Glenn’s Trumpet Notes

News & Tips for Trumpet & Cornet Students

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Posts Tagged ‘saxophone’

New Trumpet Student (#55) Is 6th Grader at Sherwood Elementary School in Edmonds

Posted by glennled on December 6, 2021

Last June, my 55th trumpet student moved to Edmonds, Washington from Johns Creek, Georgia, just north of Atlanta, but there is no southern accent in his speech. How could that be? Perhaps it’s because his Mother once lived in Edmonds and Olympia during her childhood, and his Dad is from Puyallup. So, they must have passed along their Washington accent to him, but they did not pass along or push him into music, although his Dad once played the saxophone. His Mom says he developed his love of trumpet entirely on his own in about the third grade.

Back in Georgia, my trumpeter (now 12) attended Dolvin Elementary School, and now he’s a 6th grader at Sherwood Elementary School. In-person classes have resumed, and he’s in the school band, directed by Lance Ellis. I’m his third trumpet teacher, and for now, all our sessions are online, using Zoom.com. In Johns Creek, his first tutor retired from teaching due to Covid. His second one taught him until the family moved back west this past summer.

During our first lesson last June, I was amazed that he practically had “The Star-Spangled Banner” memorized. He had no trouble with the high F, except that after a short time, his throat would hurt. So, I taught him what it feels like to play with an open throat. He owns a student horn, the Bundy BTR-300 series. He could also play “When Johnny Comes Marching Home Again.” Where did his attraction to patriotic songs come from? Again, his Mom says he did it on his own. She says he does like sports (NFL football and NASCAR), so maybe he picked it up from that. He wants to become a firefighter. He sounds like a red-blooded, All-American boy to me!

We began with his school band exercise book, the familiar “Essential Elements, Book 1, Bb Trumpet,” and I had his Mom order Michael Sweeney’s “Patriotic Favorites, Bb Trumpet.” It contains 11 songs, and he can play most of them. He’s at the point in his development where he’s learning a little syncopation. We’re working on rhythms that employ dotted-half, -quarter, and -eighth notes and rests—tricky stuff, learning to count beats and figure out rhythms in different time signatures, learning to recognize downbeats and upbeats.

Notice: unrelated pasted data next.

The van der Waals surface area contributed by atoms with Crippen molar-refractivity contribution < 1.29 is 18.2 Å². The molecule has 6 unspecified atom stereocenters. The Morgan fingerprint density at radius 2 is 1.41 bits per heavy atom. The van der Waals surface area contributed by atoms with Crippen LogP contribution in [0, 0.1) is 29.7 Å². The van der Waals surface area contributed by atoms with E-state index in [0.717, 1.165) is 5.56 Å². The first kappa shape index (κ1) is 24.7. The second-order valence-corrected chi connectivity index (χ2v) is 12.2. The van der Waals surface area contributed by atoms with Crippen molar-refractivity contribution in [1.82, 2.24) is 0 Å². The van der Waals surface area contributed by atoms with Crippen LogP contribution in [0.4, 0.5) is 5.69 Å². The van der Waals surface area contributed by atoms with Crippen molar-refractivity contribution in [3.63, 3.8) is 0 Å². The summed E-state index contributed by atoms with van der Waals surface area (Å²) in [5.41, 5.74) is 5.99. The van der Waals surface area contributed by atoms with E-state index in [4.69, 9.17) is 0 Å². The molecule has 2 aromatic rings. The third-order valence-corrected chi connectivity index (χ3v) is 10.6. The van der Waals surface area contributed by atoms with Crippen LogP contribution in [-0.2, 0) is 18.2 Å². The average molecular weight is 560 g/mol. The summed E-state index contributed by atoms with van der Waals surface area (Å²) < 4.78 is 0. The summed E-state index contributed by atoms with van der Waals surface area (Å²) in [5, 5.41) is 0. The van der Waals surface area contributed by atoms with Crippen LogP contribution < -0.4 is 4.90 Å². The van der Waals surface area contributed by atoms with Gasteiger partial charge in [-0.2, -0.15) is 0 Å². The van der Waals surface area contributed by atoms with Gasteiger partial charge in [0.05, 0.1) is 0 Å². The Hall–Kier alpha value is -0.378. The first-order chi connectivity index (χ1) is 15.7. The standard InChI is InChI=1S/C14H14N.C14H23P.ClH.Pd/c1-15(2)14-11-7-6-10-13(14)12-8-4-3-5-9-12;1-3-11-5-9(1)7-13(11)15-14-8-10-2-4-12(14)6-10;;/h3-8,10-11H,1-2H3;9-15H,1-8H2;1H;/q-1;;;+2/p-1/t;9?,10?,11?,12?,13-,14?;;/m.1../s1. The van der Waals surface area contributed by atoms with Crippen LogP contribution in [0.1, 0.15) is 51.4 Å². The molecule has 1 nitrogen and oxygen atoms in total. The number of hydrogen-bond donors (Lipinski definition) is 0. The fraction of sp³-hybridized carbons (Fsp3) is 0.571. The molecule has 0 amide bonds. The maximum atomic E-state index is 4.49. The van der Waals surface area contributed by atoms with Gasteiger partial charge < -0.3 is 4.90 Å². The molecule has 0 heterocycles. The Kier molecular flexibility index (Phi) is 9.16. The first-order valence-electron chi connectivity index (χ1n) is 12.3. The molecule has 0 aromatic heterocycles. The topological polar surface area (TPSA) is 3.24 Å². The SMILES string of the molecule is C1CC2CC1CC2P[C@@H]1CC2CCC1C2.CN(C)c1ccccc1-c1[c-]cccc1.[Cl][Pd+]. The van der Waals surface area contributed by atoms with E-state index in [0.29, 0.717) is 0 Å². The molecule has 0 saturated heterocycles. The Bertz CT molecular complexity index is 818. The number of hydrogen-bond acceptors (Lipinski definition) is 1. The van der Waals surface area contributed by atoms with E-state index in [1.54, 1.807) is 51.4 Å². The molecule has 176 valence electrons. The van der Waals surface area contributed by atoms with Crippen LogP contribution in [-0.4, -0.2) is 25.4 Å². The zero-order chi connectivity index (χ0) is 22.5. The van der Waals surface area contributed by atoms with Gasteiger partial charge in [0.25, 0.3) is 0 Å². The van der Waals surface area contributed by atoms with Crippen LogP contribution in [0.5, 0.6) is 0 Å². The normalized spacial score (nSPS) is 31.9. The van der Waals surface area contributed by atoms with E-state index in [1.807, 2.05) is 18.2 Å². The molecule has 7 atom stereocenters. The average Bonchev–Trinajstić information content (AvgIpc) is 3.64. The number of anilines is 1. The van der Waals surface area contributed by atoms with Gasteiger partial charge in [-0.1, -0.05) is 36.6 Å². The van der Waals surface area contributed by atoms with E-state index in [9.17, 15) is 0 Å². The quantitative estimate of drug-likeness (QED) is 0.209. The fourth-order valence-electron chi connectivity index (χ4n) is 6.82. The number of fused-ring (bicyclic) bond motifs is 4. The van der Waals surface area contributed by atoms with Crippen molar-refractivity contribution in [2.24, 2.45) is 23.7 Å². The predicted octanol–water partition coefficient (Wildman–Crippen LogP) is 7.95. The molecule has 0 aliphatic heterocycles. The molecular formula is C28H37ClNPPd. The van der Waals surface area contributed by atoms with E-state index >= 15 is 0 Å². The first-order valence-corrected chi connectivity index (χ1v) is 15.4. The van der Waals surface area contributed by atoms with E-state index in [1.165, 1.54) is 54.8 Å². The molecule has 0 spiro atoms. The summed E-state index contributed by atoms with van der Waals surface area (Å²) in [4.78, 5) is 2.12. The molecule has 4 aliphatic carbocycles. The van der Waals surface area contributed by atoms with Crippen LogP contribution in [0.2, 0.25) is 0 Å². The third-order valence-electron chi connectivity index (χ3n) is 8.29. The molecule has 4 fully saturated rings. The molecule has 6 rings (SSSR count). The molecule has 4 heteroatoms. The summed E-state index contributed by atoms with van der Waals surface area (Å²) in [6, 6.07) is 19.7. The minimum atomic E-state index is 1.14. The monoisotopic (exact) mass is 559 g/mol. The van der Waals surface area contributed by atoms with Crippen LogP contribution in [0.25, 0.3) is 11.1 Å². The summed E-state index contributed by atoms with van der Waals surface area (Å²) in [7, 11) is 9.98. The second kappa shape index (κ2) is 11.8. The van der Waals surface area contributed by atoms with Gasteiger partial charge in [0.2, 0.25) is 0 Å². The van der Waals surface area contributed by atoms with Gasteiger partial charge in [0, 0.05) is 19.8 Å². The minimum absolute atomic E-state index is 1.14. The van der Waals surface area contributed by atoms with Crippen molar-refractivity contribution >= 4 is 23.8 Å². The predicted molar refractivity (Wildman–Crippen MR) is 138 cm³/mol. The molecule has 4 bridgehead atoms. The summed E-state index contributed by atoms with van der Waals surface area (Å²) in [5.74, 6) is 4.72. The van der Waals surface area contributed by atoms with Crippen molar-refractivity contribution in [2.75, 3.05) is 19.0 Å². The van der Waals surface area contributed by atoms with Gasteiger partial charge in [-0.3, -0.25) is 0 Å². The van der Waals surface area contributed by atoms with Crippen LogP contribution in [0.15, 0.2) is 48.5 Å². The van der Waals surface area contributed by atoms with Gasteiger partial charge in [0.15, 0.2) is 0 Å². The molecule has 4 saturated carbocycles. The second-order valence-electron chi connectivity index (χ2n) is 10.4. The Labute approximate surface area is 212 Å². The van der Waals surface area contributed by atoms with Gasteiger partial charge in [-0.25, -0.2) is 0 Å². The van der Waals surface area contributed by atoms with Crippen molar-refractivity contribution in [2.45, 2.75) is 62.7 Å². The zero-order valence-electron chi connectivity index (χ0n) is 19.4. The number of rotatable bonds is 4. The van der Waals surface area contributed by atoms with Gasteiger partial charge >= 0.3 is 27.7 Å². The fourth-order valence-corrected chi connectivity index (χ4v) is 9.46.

I believe he is well-advanced for his age. And I love his wonderful smile, enthusiasm, and desire to excel. Our lessons are fun! He already has that competitive drive and pride for which trumpeters are known. It’s the best instrument of them all—that’s what we believe!

How do you get a trumpet player to play fff volume?

Write “mp” on the part.

Why did the military brat stop practicing his trumpet at Christmas?

Because his mother prayed for peace on earth.

Posted in New Students - Intro Posts | Tagged: , , , , , , , , , , | Leave a Comment »

Music Soirees at Home with Family From Edmonds and Anchorage

Posted by glennled on April 3, 2018

The merry month of March brought us together with our three musical grandchildren in our home. One Friday night (9th), our 12-year old granddaughter tucked her viola under every-person-should-play-the-violin-300x249[1]her chin and played for my wife and me the concert music performed by her 7th-grade orchestra at Meadowdale Middle School in Lynnwood. That prompted us to play our own instruments, too—my wife (piano) and me (trumpet).

Then two grandkids from Alaska flew down to stay with us (14th-17th) during their school’s spring break. One, a 16-year old girl, has played violin in the orchestra, and the other, a 15-year old boy, plays saxophone in the band at Dimond High School. Both take private lessons. She brought her violin, and he brought two saxophones and two bagpipes. One night when the viola player came over to visit, all four of us performed solos for her entertainment. images

To top it off, the boy came with me twice to Skyview Middle School in Bothell to play with the 5th-grade kids whom I teach there. On one of the mornings when I teach beginning brass, he sat in with his saxophone among the 23 trumpeters and four trombonists. The next morning, when the full band (about 65 members) practiced, he demonstrated for them both the sax and bagpipes, and then he sat in with his sax.

What could be better than that, folks?!

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Posted in Musical Events at Home | Tagged: , , , , , , , , , , , , | Leave a Comment »

 
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